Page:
Like many of us I'm sure, I'm currently (and diligently!) working away at suggested edits by various law journal editors. In recent years, I've been very good about trying to avoid the passive voice in my drafts, but a couple of instances always sneak through. And I usually wonder (as I redraft) why are we all so obsessed with active versus passive voice? When I'm reading the work of others, I'm never particularly aware of whether they write in the active or passive voice or a combination of both. But when did the "no passive voice" rule initially hit the law reviews, and what is its basis? And do people think it affects your chances of a "good" placement if there's too much passive voice in the initial submitted draft?
...unwise editors often turn good general advice into a bad categorical rule. So it is here: "Generally avoid the passive voice" is good, "never use the passive voice" is bad.
In particular, if your discussion focuses more on the object than on the subject (the actor), it's often better to use the passive voice, which has a similar focus. If you're writing about the substance of the USA Patriot Act, for instance, the passive sentence "The Act was adopted shortly after the September 11 attacks" may be better than the active "Congress adopted the Act shortly after the September 11 attacks." The passive voice properly focuses the discussion on the Act, where you want it to be, rather than on Congress, which is not terribly relevant to your thesis. (Of course, if you were writing about Congressional decisionmaking related to the Act, "Congress adopted ..." may be exactly right -- but again the point is to choose the voice that fits what you want to emphasize, not to mechanically make everything active.)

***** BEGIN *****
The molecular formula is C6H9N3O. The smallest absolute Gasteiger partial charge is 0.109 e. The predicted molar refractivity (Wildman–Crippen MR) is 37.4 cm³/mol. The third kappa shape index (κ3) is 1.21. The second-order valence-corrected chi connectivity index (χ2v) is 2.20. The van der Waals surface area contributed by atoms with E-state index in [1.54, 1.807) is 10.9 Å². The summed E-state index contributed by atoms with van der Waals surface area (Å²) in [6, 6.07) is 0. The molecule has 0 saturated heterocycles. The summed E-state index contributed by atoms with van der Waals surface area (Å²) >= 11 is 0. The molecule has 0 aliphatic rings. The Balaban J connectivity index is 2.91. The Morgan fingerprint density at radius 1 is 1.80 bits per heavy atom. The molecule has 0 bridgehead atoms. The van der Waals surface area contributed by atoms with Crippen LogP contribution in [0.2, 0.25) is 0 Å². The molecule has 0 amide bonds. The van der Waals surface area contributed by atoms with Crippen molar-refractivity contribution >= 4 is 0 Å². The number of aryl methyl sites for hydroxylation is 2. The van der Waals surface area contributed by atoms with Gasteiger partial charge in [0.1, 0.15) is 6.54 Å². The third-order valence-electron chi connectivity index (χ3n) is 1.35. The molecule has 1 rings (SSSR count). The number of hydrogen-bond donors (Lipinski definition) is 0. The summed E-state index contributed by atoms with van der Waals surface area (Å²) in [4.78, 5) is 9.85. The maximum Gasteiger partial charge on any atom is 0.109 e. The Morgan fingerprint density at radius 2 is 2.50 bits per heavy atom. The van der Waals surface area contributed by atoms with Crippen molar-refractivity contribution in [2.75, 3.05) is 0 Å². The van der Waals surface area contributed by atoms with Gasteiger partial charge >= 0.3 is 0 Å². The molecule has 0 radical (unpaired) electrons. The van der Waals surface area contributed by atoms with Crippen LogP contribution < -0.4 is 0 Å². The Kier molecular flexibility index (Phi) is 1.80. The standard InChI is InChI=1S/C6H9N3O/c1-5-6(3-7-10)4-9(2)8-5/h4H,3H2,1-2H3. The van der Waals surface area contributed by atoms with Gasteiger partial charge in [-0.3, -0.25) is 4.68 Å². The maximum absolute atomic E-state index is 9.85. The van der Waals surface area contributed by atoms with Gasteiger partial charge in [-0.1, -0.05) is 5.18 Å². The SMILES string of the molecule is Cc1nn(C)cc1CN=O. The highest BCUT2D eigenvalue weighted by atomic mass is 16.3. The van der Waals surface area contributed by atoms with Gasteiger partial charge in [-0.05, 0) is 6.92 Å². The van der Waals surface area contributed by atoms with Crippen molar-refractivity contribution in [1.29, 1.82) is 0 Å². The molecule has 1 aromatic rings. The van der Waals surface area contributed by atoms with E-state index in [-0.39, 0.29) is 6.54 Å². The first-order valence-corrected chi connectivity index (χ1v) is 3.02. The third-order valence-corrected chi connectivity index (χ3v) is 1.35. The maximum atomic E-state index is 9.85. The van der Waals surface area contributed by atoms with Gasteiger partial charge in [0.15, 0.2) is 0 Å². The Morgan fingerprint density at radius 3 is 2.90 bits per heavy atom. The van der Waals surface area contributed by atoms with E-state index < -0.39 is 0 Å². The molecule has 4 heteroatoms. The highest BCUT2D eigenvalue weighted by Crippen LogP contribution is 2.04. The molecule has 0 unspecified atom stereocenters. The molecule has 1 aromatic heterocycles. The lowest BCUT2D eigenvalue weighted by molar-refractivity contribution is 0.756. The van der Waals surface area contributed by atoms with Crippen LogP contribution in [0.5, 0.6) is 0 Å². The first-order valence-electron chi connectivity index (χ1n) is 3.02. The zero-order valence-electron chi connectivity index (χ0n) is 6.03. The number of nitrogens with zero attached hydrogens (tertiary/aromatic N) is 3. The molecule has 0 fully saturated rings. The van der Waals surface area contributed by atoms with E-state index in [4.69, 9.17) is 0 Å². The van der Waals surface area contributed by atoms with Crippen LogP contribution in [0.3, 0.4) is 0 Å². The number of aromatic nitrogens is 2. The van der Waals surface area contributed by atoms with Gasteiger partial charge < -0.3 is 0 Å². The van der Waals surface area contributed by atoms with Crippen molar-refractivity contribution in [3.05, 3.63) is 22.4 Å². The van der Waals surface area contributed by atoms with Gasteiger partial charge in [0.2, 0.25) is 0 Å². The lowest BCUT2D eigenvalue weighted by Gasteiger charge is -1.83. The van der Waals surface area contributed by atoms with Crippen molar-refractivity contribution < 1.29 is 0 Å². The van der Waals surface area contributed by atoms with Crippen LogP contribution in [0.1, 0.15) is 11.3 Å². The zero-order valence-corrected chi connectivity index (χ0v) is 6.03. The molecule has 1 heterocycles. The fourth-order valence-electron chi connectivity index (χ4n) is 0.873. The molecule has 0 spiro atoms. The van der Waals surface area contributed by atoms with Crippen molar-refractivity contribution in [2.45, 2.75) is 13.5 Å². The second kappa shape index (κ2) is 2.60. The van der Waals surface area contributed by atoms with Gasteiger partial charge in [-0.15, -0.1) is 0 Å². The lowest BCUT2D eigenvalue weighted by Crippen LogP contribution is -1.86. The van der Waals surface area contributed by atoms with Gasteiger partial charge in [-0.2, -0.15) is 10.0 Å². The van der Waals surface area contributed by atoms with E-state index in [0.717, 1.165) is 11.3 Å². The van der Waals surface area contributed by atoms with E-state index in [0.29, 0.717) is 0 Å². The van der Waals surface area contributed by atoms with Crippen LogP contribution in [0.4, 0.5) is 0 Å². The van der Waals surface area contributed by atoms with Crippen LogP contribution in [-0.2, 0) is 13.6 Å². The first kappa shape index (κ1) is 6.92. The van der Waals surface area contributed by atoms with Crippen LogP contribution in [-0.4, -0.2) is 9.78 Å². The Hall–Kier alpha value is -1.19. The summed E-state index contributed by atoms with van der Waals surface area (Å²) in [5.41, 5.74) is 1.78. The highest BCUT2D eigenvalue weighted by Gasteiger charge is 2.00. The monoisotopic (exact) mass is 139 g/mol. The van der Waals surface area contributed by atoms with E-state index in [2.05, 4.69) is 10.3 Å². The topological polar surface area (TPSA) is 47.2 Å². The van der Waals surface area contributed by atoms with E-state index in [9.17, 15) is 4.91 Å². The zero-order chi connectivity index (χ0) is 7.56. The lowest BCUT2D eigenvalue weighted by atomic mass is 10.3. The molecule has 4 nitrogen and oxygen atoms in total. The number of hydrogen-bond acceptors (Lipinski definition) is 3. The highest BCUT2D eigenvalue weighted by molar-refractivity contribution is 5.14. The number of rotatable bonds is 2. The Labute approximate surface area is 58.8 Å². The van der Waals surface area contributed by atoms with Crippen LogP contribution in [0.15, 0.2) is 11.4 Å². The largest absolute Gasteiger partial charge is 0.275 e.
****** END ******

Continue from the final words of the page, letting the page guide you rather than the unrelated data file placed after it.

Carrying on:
MS Word claims that the bolded section of the following excerpt from my current project is in the passive voice:
In Grimes v. Donald, the Delaware supreme court identified three reasons for excusing demand: “(1) a majority of the board has a material financial or familial interest; (2) a majority of the board is incapable of acting independently for some other reason such as domination or control; or (3) the underlying transaction is not the product of a valid exercise of business judgment.” As to the first prong, directors are interested if they have a personal financial stake in the challenged transaction or otherwise would be materially affected by the board’s actions.
I say it's a perfectly fine sentence and trying to turn it into the active voice would make it less--rather than more--clear. But some frakking second year law review editor would probably try to do so.